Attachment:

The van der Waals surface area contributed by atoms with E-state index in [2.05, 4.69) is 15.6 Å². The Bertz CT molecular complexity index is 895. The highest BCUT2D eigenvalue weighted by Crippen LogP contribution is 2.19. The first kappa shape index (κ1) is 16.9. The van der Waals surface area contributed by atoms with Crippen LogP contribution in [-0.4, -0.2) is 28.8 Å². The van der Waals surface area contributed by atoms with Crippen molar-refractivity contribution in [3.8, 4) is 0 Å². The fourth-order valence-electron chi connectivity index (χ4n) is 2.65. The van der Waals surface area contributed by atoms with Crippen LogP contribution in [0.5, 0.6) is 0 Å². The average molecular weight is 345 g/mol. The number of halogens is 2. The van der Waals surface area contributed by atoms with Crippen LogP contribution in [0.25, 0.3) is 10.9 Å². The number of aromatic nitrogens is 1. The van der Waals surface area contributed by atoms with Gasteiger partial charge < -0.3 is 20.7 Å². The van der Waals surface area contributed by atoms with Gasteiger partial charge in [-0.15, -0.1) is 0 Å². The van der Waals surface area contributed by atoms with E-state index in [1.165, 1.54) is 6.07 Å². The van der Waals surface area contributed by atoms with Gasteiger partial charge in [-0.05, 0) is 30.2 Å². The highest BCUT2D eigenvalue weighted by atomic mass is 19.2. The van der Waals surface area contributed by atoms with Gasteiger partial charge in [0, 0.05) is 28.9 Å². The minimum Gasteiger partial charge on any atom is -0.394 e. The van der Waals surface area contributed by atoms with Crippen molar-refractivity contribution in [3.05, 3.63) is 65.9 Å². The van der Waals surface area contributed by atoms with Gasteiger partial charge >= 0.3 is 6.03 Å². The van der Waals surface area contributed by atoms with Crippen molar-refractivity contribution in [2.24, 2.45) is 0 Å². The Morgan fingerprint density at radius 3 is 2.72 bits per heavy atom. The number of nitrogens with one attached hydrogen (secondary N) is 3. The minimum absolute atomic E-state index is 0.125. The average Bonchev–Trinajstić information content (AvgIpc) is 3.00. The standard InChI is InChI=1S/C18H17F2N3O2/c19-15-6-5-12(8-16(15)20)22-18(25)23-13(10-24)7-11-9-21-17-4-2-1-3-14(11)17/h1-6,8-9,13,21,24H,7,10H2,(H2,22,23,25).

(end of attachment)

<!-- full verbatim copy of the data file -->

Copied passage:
The van der Waals surface area contributed by atoms with E-state index in [2.05, 4.69) is 15.6 Å². The Bertz CT molecular complexity index is 895. The highest BCUT2D eigenvalue weighted by Crippen LogP contribution is 2.19. The first kappa shape index (κ1) is 16.9. The van der Waals surface area contributed by atoms with Crippen LogP contribution in [-0.4, -0.2) is 28.8 Å². The van der Waals surface area contributed by atoms with Crippen molar-refractivity contribution in [3.8, 4) is 0 Å². The fourth-order valence-electron chi connectivity index (χ4n) is 2.65. The van der Waals surface area contributed by atoms with Crippen LogP contribution in [0.5, 0.6) is 0 Å². The average molecular weight is 345 g/mol. The number of halogens is 2. The van der Waals surface area contributed by atoms with Crippen LogP contribution in [0.25, 0.3) is 10.9 Å². The number of aromatic nitrogens is 1. The van der Waals surface area contributed by atoms with Gasteiger partial charge < -0.3 is 20.7 Å². The van der Waals surface area contributed by atoms with Gasteiger partial charge in [-0.15, -0.1) is 0 Å². The van der Waals surface area contributed by atoms with E-state index in [1.165, 1.54) is 6.07 Å². The van der Waals surface area contributed by atoms with Gasteiger partial charge in [-0.05, 0) is 30.2 Å². The highest BCUT2D eigenvalue weighted by atomic mass is 19.2. The van der Waals surface area contributed by atoms with Gasteiger partial charge in [0, 0.05) is 28.9 Å². The minimum Gasteiger partial charge on any atom is -0.394 e. The van der Waals surface area contributed by atoms with Crippen molar-refractivity contribution in [3.05, 3.63) is 65.9 Å². The van der Waals surface area contributed by atoms with Gasteiger partial charge >= 0.3 is 6.03 Å². The van der Waals surface area contributed by atoms with Crippen molar-refractivity contribution in [2.24, 2.45) is 0 Å². The Morgan fingerprint density at radius 3 is 2.72 bits per heavy atom. The number of nitrogens with one attached hydrogen (secondary N) is 3. The minimum absolute atomic E-state index is 0.125. The average Bonchev–Trinajstić information content (AvgIpc) is 3.00. The standard InChI is InChI=1S/C18H17F2N3O2/c19-15-6-5-12(8-16(15)20)22-18(25)23-13(10-24)7-11-9-21-17-4-2-1-3-14(11)17/h1-6,8-9,13,21,24H,7,10H2,(H2,22,23,25).